Monday, December 5, 2011

Speaking French with a Southern Accent

On their way to the Main House.
 At last, the cooking school I've been waiting for all year, since becoming the pastry chef for the second time at Blackberry Farm, is here! Chef Francois Payard (http://fpbnyc.com/) is here in east Tennessee!  Every time I've been to New York since becoming a pastry chef, I've gone to Payard Patisserie on Lexington to get a box of macaroons.  The pastry display cases lining the entryway were just like the pastry shops in Paris, full of beautiful, precisely-made pastries.  He's famous for his macaroons, and they are amazing.  The shop on Lexington closed, sadly, but I see from the web that he has two new bakeries open in New York.
All plated up and ready to go!
   I didn't find out until Saturday night at 10:30 that I'd be making the dessert for Sunday night, and I had no idea what to make.  It came to me early in the morning that I should combine something quintessentially Southern with something iconically French.  I don't care for Chess Pie, but I've seen a photo somewhere recently of a chess pie made of piped custard, rather than the baked kind.  I pulled out my notebooks from school and saw the St. Honore, a dessert made to honor the patron saint of pastry chefs.  He was the seventh bishop of Amiens in the 6th century.  I have no idea why he's our patron saint.  He never did any actual recorded baking, and his name is invoked against drought.  But, hey!  Bless his heart!  He's got a really cute little dessert!
  It's sweet pie crust topped with a ring of pate au choux, the stuff cream puffs are made of.  That is baked, then filled with chibouste, a cream made of pastry cream and Italian meringue.  In this version, I put some of our peach preserves on the very bottom and topped it with sorghum and Jack Daniel's flavored chibouste.  The cream puffs are filled with pastry cream made with Anson Mills corn flour, since there's cornmeal in Chess Pie, and more vanilla-infused Jack Daniel's.  Then they're dipped in caramel, an long, hot and possibly painful process, then attached to the rim of the cake.  The cream on top is piped with a special piping tip designed only for this dessert.  The schmear on the plate--that's a technical term--is pureed peach preserves.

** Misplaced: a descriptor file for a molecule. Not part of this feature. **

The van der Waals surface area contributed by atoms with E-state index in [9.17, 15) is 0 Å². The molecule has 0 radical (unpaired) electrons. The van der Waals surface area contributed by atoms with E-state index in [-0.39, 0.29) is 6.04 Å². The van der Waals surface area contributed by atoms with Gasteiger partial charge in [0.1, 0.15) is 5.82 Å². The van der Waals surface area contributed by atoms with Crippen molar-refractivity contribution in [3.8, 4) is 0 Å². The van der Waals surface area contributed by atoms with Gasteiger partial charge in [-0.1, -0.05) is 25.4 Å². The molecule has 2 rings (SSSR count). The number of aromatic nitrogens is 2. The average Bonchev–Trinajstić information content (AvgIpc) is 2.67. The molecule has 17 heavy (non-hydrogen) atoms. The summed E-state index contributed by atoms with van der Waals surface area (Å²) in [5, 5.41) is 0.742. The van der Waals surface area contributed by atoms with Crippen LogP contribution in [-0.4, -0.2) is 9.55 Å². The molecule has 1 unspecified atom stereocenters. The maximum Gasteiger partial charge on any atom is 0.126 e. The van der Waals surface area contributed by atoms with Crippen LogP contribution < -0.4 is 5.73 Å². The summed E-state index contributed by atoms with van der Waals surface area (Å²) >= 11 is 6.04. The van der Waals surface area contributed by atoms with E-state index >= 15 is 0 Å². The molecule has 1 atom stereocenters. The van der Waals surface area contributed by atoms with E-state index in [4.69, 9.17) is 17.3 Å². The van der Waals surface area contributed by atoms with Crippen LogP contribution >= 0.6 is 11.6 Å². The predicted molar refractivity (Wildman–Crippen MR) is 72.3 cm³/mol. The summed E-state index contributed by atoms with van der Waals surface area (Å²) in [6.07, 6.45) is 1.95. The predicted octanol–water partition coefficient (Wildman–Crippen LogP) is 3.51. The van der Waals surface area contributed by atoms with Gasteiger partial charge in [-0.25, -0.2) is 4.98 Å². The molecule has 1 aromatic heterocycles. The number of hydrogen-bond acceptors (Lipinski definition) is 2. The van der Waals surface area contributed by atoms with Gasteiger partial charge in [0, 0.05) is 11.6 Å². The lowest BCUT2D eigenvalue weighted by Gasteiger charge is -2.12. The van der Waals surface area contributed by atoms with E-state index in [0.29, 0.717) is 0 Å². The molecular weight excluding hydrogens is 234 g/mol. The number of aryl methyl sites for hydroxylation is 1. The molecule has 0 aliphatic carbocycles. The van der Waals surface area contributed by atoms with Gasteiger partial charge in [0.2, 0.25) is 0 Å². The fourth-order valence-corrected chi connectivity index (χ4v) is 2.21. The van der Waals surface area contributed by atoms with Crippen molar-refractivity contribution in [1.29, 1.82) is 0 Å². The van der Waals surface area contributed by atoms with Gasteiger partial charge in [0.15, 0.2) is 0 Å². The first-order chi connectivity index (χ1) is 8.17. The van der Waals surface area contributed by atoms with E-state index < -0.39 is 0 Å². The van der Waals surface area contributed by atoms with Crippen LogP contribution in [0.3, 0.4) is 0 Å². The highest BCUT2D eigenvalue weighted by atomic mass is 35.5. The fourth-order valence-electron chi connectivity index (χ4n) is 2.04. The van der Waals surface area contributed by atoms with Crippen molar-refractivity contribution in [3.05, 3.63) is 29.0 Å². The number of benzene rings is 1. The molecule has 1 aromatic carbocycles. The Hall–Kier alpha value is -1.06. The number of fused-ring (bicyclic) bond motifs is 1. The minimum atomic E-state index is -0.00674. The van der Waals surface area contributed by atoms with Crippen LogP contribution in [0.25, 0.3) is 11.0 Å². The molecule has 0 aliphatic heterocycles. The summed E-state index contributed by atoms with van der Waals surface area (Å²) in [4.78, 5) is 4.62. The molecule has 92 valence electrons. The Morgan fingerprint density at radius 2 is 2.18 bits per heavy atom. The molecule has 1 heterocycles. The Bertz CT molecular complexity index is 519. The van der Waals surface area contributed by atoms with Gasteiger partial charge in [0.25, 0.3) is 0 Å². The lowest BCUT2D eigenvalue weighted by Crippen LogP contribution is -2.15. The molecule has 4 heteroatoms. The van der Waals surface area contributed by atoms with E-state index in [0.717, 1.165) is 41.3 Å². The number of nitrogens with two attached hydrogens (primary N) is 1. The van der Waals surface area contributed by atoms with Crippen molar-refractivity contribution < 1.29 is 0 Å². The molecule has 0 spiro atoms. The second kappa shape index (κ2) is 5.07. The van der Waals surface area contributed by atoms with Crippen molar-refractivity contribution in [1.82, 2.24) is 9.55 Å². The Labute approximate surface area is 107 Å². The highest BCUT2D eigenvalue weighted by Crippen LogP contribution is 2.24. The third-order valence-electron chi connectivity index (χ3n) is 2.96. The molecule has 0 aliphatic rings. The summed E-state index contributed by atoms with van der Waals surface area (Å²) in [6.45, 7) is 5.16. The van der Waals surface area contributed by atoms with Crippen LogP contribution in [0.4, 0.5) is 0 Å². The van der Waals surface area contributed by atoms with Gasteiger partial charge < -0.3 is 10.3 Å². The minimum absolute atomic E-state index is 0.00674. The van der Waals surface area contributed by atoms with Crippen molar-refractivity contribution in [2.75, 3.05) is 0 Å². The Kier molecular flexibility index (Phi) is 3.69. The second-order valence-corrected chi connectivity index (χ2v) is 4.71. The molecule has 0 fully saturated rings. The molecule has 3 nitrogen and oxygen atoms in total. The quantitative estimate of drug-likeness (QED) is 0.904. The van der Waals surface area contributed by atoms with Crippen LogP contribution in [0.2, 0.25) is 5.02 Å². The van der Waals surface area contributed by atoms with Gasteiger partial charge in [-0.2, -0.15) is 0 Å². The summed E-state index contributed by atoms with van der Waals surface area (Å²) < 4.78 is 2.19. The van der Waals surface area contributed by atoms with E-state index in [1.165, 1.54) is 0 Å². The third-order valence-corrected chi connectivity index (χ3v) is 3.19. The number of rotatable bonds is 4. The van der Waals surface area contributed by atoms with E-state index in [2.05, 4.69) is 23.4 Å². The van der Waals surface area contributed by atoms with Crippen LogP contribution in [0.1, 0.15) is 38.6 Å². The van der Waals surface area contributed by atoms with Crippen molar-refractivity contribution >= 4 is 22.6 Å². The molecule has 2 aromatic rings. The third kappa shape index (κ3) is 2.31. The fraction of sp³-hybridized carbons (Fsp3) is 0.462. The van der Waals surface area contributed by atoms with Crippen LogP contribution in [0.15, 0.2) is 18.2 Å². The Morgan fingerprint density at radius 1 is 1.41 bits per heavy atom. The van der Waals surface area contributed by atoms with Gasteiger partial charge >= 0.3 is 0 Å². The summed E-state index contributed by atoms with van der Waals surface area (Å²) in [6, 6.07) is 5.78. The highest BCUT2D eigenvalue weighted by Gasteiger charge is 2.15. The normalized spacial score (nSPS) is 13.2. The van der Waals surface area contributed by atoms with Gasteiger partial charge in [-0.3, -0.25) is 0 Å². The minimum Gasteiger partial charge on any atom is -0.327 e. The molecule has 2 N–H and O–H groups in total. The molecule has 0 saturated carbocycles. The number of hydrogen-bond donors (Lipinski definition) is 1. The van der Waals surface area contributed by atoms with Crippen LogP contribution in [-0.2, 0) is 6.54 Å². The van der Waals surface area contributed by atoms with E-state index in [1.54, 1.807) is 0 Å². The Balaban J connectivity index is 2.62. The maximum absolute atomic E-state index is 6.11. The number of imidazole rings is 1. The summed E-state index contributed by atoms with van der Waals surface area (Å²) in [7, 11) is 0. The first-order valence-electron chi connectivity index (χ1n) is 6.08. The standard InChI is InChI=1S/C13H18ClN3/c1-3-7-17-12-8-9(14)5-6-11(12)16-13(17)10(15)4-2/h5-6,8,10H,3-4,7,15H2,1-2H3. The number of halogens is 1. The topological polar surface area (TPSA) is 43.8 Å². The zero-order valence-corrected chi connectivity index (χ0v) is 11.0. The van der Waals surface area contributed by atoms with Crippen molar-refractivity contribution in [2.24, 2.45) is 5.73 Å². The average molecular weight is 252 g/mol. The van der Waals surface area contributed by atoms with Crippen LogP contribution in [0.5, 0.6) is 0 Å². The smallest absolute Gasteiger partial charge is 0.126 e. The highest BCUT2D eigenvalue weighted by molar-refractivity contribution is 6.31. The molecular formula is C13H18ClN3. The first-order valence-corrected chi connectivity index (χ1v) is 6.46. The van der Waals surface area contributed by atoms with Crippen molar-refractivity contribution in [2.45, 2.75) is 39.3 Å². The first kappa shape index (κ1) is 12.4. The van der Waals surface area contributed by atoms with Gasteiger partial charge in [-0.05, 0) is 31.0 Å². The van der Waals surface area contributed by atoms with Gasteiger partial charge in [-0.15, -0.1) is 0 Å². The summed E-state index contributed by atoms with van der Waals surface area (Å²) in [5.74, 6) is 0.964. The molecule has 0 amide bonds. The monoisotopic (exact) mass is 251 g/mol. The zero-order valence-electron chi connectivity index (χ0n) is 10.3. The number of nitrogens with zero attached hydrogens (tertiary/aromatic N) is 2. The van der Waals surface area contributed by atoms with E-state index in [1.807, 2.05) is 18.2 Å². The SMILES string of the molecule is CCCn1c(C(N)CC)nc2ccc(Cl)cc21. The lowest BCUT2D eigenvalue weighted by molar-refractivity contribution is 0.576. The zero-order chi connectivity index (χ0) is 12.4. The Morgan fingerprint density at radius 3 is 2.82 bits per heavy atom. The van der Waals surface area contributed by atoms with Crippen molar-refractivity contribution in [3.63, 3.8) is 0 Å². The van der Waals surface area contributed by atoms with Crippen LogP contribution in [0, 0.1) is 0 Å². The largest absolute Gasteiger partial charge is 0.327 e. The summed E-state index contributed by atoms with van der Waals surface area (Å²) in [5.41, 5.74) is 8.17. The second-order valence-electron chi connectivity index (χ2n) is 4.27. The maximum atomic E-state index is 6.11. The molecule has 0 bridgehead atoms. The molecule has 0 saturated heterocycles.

Et voila!  A dessert combining both my adopted Southern culture and my French education!  Today is the class lunch after Joseph's demo, and I'll be making Chocolate & Hazelnuts, a stacked torte of choco-nutty cake, Gianduja chocolate, tempered dark chocolate, chocolate mousse and Gianduja ganache.  It's yummy and pretty.  I'll probably make some orange sorbet to go with it, since there's orange zest in the cake, and the tortes are quite small.
  Chef Payard has his cooking demo tomorrow and his desserts will be served tomorrow night at the finale.  I'll be helping him make everything today and tomorrow, so I'd better get up and at it!

3 comments:

Theresa said...

OMG, I didn't think I could be hungry this early in the morning, but you've got my sweet tooth craving one of those amazing desserts!
Have a grand day.

LA said...

Please let us know what HE says about your sweet concoction!!!! Saints preserve us....it all looks wonderful!

Tina J said...

It all looks wonderful!